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The award-winning Phase Change Matters blog tracks the latest news and research on phase change materials and thermal energy storage. E-mail tips and comments to Ben Welter, communications director at Entropy Solutions. Follow the blog on Twitter at @PureTemp. Subscribe to the monthly PCM newsletter. Or join the discussion on LinkedIn.




Off-peak pricing still drives TES, but energy savings can be 'significant benefit'

Ben Welter - Wednesday, August 05, 2015

Want to pitch your thermal energy storage system to a customer? Dan Mizesko, managing partner at U.S. Chiller Services International in Dubai, says the project's success is unlikely unless three or more of these conditions are true:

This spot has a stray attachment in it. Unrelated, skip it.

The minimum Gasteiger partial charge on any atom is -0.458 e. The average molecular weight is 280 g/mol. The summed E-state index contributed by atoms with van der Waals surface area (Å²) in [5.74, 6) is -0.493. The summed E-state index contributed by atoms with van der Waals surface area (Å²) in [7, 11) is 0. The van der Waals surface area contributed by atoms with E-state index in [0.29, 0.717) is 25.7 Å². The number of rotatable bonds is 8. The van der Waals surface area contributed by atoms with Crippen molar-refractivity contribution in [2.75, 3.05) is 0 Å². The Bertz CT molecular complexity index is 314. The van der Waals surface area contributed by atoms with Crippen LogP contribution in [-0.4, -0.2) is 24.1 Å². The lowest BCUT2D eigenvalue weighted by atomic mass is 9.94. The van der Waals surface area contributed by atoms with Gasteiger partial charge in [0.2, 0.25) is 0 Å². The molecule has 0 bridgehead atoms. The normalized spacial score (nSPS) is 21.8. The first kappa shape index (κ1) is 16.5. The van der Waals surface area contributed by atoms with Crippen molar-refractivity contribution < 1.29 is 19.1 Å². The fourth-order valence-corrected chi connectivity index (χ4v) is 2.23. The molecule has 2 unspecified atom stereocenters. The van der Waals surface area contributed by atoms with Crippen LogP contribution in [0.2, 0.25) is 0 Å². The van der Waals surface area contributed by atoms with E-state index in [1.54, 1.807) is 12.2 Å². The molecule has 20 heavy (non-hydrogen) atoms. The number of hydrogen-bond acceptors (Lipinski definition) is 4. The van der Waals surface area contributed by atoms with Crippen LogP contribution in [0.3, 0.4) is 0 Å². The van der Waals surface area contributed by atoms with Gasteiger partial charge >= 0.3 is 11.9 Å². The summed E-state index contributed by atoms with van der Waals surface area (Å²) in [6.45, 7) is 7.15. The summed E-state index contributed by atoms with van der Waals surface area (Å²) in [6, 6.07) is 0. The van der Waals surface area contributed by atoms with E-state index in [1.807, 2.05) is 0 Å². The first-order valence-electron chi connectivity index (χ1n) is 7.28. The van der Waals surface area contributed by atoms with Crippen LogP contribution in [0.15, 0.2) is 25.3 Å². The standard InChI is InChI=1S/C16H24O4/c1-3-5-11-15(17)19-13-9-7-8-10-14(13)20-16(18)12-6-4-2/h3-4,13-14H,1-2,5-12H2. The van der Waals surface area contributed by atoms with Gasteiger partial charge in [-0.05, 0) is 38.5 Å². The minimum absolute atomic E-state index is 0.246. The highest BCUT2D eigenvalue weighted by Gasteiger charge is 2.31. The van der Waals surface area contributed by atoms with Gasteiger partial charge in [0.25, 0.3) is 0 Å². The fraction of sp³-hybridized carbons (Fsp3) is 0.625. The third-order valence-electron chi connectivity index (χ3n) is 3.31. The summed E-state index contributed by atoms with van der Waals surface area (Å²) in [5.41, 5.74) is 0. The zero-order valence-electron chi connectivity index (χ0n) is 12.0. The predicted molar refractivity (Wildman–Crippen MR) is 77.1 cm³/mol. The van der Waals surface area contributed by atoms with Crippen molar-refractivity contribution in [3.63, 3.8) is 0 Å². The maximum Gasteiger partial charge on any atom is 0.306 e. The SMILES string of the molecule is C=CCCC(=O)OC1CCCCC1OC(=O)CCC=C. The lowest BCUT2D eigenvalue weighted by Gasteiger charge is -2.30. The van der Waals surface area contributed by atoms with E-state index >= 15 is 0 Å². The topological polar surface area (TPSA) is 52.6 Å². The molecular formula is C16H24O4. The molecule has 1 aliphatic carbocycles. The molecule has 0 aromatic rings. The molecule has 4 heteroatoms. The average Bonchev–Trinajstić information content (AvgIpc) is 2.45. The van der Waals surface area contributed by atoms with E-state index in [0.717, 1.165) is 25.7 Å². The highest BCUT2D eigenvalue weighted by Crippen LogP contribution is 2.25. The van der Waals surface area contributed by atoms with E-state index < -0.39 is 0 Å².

• Electricity energy charges vary significantly during the course of a day.
• Electricity demand charges are high or ratcheted.
• The average cooling load is significantly less than the peak cooling load.
• The electric utility offers other incentives (besides the rate structure) for installing TES.
• An existing cooling system is expanded.
• There is new construction.
• Older cooling equipment needs replacing.

"Historically, the driving force for developing TES has been reduction of on-peak electric demand and the corresponding reduction of electricity costs," Mizesko writes in Climate Control Middle East magazine. "While this is still important, and may be the most significant factor affecting application, cost-effectiveness and energy savings are possible, and can be a significant benefit when the entire cooling system, and not just the storage media and vessel are considered."


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